“I always loved to write, even as a young child, I guess I’ve always been an indie author because when I was in the third grade, after only having been in this country a couple of years, I wrote two stories. One was called The Magic Slippers, the other “The Dolphins.” I took sheets of paper that I folded over and stapled and not only did I write the stories, but I illustrated them and made the cover and everything for them. I still have these two first books of mine and I look back on them now and wonder, wow, I really always was a writer. To this day those two items remain some of my most treasured possessions for they provide a glimpse into the passion that helped shape the person that I am, and if I’m anything, I’m passionate, and if I’m passionate about anything, it’s writing.”
As someone who is deeply moved and inspired by politics and religion and the arts, it was no wonder that he came up with the idea for his novel, Luz, a story that grapples with all three realms. These days Luis Gonzalez calls San Francisco home where he lives with his wife and two of four daughters.
Music on the show by Terio.
Co Host: Orestes Matacena.
Matacena has worked as an actor with high profile directors on films, television and commercials.
Orestes first ventured into films at the age of six when he worked as an actor in “The Life of Billy the Kid,” with a cast comprised only of children. The movie was shot at the Mercedes Sugar Mill in Matanzas, Cuba, where he lived with his parents. In the last few years, Orestes has expanded his versatility as a playwright and screenwriter. His writing encompasses a variety of styles: thrillers, dramas, comedies, horror and action-adventures. Five of the 23 screenplays he has written have been produced, and six more have been optioned.
Special Guest: Danilo de la Torre
Danilo is a Cuban born actor, aka Adora is a drag queen performer and Miami DJ, he is also part of the performance art group “Homocipian Art for Evolucion”. Trained as a classical dancer, Danilo began dancing professionally at age 17, he traveled to Paris, France to continue his dancing career.
In 1989 Danilo’s career took a turn towards the sunny City of Miami, in 1991 the persona Adora was born and since then, Adora aka Danilo De La Torre has been one of the most popular and sought after drag artist in Florida. Adora has been traveling nationally and internationally entertaining the public far and wide with her glamour, beauty and talent.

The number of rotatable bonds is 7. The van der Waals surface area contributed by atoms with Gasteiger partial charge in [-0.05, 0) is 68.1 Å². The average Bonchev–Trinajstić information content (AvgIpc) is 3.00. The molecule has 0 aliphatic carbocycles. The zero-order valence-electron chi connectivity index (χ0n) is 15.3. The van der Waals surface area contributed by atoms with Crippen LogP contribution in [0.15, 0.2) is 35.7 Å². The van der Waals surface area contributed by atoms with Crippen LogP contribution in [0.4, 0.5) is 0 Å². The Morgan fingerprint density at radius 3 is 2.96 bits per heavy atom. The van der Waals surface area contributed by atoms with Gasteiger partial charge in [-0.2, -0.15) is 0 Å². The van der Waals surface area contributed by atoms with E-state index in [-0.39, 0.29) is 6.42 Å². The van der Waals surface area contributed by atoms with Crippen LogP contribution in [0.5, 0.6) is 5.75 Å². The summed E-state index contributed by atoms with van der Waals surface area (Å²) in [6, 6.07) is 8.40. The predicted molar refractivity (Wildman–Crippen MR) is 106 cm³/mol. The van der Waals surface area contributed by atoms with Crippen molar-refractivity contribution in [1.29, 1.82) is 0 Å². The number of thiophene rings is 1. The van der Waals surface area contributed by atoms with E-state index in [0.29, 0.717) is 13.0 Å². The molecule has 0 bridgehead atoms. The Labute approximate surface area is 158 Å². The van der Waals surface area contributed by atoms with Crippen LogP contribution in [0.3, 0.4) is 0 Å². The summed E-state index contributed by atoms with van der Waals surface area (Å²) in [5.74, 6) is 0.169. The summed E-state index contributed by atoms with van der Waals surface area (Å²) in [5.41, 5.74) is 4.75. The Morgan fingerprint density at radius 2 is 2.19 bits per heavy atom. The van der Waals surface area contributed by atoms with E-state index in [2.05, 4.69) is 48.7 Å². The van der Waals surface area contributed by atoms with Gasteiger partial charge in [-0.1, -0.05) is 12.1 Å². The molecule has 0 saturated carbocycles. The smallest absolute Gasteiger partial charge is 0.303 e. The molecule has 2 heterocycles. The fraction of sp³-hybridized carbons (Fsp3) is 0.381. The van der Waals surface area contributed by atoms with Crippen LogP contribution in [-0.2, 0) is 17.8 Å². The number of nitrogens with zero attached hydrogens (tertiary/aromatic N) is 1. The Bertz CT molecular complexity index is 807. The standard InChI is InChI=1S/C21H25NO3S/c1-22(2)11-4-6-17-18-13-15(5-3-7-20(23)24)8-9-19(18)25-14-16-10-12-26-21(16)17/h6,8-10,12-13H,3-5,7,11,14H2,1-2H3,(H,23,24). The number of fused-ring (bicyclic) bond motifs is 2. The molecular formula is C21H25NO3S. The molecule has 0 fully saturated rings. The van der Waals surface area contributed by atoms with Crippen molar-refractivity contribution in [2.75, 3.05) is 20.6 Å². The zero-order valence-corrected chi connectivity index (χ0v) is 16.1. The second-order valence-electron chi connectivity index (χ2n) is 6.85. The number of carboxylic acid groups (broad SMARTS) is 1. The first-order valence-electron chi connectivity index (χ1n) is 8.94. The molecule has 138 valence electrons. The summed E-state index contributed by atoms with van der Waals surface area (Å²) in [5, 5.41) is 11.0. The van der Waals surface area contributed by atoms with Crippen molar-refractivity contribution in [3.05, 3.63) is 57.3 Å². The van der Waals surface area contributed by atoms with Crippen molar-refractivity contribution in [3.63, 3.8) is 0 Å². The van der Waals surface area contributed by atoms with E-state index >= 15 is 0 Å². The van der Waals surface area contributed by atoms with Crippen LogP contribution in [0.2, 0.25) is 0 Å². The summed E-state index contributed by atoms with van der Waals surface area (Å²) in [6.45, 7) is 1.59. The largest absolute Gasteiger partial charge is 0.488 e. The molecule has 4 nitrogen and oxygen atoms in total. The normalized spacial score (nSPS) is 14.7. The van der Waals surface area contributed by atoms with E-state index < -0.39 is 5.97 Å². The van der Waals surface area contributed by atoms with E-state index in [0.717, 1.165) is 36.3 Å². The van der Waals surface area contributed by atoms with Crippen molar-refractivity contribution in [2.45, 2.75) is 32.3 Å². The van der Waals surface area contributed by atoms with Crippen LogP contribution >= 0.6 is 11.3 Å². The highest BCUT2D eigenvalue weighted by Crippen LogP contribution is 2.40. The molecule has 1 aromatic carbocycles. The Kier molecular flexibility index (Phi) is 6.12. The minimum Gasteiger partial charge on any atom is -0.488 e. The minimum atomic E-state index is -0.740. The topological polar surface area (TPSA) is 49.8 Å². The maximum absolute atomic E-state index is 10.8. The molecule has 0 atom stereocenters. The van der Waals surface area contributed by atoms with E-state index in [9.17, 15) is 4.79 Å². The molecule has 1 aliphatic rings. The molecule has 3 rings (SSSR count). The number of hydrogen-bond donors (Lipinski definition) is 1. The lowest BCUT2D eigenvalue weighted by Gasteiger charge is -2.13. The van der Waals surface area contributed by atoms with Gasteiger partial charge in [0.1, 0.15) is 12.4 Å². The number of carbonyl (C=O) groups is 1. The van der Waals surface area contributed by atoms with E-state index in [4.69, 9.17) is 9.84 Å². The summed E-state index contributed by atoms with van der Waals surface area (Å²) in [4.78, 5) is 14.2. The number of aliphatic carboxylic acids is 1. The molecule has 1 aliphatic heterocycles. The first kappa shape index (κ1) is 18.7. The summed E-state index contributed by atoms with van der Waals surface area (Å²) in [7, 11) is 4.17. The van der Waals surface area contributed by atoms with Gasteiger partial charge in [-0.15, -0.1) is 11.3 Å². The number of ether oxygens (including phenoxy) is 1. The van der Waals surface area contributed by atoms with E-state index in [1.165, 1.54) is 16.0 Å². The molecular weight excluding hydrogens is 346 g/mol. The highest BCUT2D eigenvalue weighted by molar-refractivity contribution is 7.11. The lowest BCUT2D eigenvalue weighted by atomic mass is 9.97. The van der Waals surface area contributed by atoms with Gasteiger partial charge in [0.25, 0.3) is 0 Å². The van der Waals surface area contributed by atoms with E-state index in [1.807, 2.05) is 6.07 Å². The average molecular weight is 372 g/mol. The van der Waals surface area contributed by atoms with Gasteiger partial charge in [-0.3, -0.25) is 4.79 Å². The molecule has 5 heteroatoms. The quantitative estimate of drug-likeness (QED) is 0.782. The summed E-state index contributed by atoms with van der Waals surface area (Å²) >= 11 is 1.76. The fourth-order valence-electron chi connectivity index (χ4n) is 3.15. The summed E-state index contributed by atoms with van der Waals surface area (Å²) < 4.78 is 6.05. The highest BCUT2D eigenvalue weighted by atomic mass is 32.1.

Co Host: Monica Rosales, executive Director of DocMiami.
Ida Hendel She was a child prodigy. At 4, she began formal studies with Miecyzslaw Michalowicz at the Warsaw Conservatory, where she won its gold medal in 1933. She then pursued training in Paris and London with Flesch and Enesco. She attracted notice in London when she appeared as soloist in the Brahms Concerto under Sir Henry Wood’s direction at a Proms concert. During World War II, she gave many concerts for Allied troops. Her career was the subject of the CBC-TV documentary IDA HAENDEL: A VOYAGE OF MUSIC in 1988.
And Giselle Brodsky the founder, director and chief artistic advisor of Patrons of Exceptional Artists, Inc. a foundation dedicated to the support of exceptionally gifted performing artists. She is also the co-founder and artistic director of the Miami International Piano Festival where she oversees all music events. Her track record for finding and presenting exceptional artists has been impressive and she is widely recognized as an authority figure in the field of classical musical.
Beginning February through May, Sugar Sand Park will welcome this one-of-a-kind documentary film festival experience. Tickets are $5.00 per film and can be purchased at the Willow Theatre Box Office at Sugar Sand Park at 561-347-3948, or online. Each film begins at 7:00 pm, and the films are not yet rated, so adult supervision is required. To learn more about DocMiami International Film Festival, visit www.docmiami.org.